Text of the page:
Rwandese and Congolese to the ICC: Indict Kagame

KPFA Evening News, 08.11.2012

International criminal lawyer Christopher Black on the Rwandese and Congolese coalition that will, next Friday, gather in the Hague to petition Fatou Bensouda, the new Chief Prosecutor at the International Criminal Court, to investigate and indict Rwandan President Paul Kagame.

 

Transcript: 

International criminal attorney Christopher Black

KPFA Evening News Anchor: Next Friday, August 17th, a coalition of Rwandan and Congolese social justice groups will gather in the Hague to demonstrate and petition theInternational Criminal Court to investigate and indict Rwandan President Paul Kagame, for violations of the arms embargo and sanctions within the Democratic Republic of the Congo. KPFA's Ann Garrison spoke to Canadian native and international criminal lawyer Christopher Black, who will fly to the Hague next week to act as their legal counsel.

 

KPFA:  Hi, Christopher. 

 

Christopher Black: Yes, that works.

 

KPFA: OK, tell us about this case.

 

Christopher Black: The FDU, the United Forces for Democracy in Rwanda plus the Rwandan National Congress, and Women for Peace and Democracy in Rwanda have planned an Gambian lawyer Fatou Bensouda swore in as the new Chief Prosecutor at the International Criminal Court on June 15th, 2012, vowing to faithfully, impartially, and conscientiously exercise her power to fight the world's worst war criminals. Photo, courtesy of the ICC action on the 17th of August, which is next Friday, in the Hague, to protest and get a petition signed to present to the prosecutor to try and influence her to charge Paul Kagame for violating various arms embargoes and helping the M23 so-called rebellion in Congo in violation of Security Council sanctions. And they've taken that action because it gives the ICC temporal and territorial jurisdiction over Kagame and his forces. The prosecutor so far has only charged Congolese who seemed to stand in the way of Western interests in the Congo, and the FDU and the others are fed up with that, like everybody else is, and want the ICC to stop their policy of selective prosecution and charge people equally. So, since Museveni and Kagame and his western backers have been the ones who've instigated all these wars and so-called rebellions in the eastern Congo, they should be charged. And that's the object of the exercise. So they asked me last weekend just to come as legal advisor or counsel on that particular action.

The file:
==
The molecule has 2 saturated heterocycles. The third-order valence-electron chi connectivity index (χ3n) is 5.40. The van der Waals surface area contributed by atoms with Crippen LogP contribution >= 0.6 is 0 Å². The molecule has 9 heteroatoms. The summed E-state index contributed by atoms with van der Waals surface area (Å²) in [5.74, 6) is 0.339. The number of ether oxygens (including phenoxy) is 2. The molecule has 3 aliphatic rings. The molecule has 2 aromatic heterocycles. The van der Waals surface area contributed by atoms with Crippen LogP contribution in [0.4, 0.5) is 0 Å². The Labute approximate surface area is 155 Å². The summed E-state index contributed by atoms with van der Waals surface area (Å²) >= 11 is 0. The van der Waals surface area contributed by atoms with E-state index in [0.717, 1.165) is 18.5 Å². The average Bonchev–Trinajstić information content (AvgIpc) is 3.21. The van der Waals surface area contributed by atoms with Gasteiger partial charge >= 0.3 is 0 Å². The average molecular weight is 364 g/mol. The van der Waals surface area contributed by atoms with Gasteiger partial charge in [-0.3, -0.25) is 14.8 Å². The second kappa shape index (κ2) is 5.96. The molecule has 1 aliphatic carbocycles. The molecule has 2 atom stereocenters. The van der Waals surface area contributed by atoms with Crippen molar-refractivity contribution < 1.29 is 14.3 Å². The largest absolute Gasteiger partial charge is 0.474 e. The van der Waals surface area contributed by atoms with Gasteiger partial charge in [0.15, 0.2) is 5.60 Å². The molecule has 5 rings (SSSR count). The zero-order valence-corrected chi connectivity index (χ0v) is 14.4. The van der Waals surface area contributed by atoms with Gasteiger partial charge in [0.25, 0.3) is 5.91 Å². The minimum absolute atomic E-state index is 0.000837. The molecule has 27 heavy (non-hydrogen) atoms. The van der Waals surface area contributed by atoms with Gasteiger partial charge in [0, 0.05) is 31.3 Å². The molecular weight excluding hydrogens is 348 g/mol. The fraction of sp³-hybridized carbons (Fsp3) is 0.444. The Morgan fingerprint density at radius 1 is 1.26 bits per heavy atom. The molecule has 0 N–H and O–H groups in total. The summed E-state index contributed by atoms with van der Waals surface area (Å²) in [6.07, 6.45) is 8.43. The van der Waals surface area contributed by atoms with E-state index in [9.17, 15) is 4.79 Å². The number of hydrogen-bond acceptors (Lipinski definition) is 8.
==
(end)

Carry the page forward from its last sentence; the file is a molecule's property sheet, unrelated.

And Congolese groups have joined in. There's a Congo Nova, and Association for the Defense of Democracy in Congo. So it's going to be a combined Congolese-Rwandan action.

 

KPFA: Is there going to be a formal complaint? Is there a formal complaint to be submitted yet? 

 

Christopher Black: Well, they're going to present a document. That document will include reference to the latest report by the UN, in its Annex, which details all these violations and General Paul Kagame on his satellite phone in the field during the Rwandan Civil War of 1994. crimes, and the UN Mapping Report from 2010.  It also includes the Gersony Report.

KPFA/Ann Garrison: But, doesn't the Gersony Report describe Kagame's army's slaughter of Rwandan Hutus, in Rwanda, rather than Congo, all the way back in 1994?

 

Christopher Black: I asked them to do that because all those things go together. It doesn't give the ICC time jurisdiction for those crimes, but it shows intent and motivation and the nature of the Kagame government, so it's all circumstantial evidence which supports that they are committing crimes now 'cause they've done it in the past. So they couldn't charge Kagame under the Rome Statute for those crimes committed from '94 up to 2003, but it shows the nature of the regime. 

 

KPFA/Ann Garrison: Because the Rome Statute was. . .?

 

Christopher Black:Yeah, the Rome Statute only came into effect in 2002, but then it had a year delay ​until you couldn't charge anybody for one more year after that. So 2003 is the first time for which they would have temporal jurisdiction over crimes committed in the Congo. And, since Rwanda is not a signatory to the Rome Statute, but Congo is, they could only charge Kagame and his officers with crimes committed inside the Congo, which would give them jurisdiction over him and his officers.  Because the statute says that if any country or group commits crimes within a territory which is signatory to the statute, then even if they're not signatory themselves, they would be under the jurisdiction of the ICC.

International Criminal Court in The Hague, Netherlands

 

KPFA/Ann Garrison: Do groups like this have the right to file a complaint with the ICC?

 

Christopher Black: Well, they want to file a complaint based on all this information, which no doubt the prosecutor already has in her hands. So it's saying, "This is the information we know you have; we have it; we're presenting it to you; we want you to start an investigation. And, what's your position?" 

 

KPFA's Cameron Jones: And that was KPFA's Ann Garrison speaking to international criminal attorney Christopher Black about a Rwandan and Congolese coalition that will travel to the Hague next Friday to call on the International Criminal Court to indict Rwandan President Paul Kagame.

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